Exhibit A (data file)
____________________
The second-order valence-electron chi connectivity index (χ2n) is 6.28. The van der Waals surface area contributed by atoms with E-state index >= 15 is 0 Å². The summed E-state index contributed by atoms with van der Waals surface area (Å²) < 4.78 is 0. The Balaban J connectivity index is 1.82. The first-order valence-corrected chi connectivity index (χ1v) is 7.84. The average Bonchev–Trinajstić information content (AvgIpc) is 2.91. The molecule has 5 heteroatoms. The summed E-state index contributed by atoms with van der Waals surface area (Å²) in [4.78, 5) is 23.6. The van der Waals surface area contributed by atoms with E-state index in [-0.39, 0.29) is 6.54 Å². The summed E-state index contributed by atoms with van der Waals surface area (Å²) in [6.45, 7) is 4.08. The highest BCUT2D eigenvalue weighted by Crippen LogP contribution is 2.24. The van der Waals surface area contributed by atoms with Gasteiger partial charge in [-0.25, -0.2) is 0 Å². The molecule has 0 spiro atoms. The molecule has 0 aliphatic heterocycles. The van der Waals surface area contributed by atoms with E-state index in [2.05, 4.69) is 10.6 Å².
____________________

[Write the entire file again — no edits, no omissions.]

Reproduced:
The second-order valence-electron chi connectivity index (χ2n) is 6.28. The van der Waals surface area contributed by atoms with E-state index >= 15 is 0 Å². The summed E-state index contributed by atoms with van der Waals surface area (Å²) < 4.78 is 0. The Balaban J connectivity index is 1.82. The first-order valence-corrected chi connectivity index (χ1v) is 7.84. The average Bonchev–Trinajstić information content (AvgIpc) is 2.91. The molecule has 5 heteroatoms. The summed E-state index contributed by atoms with van der Waals surface area (Å²) in [4.78, 5) is 23.6. The van der Waals surface area contributed by atoms with E-state index in [-0.39, 0.29) is 6.54 Å². The summed E-state index contributed by atoms with van der Waals surface area (Å²) in [6.45, 7) is 4.08. The highest BCUT2D eigenvalue weighted by Crippen LogP contribution is 2.24. The van der Waals surface area contributed by atoms with Gasteiger partial charge in [-0.25, -0.2) is 0 Å². The molecule has 0 spiro atoms. The molecule has 0 aliphatic heterocycles. The van der Waals surface area contributed by atoms with E-state index in [2.05, 4.69) is 10.6 Å².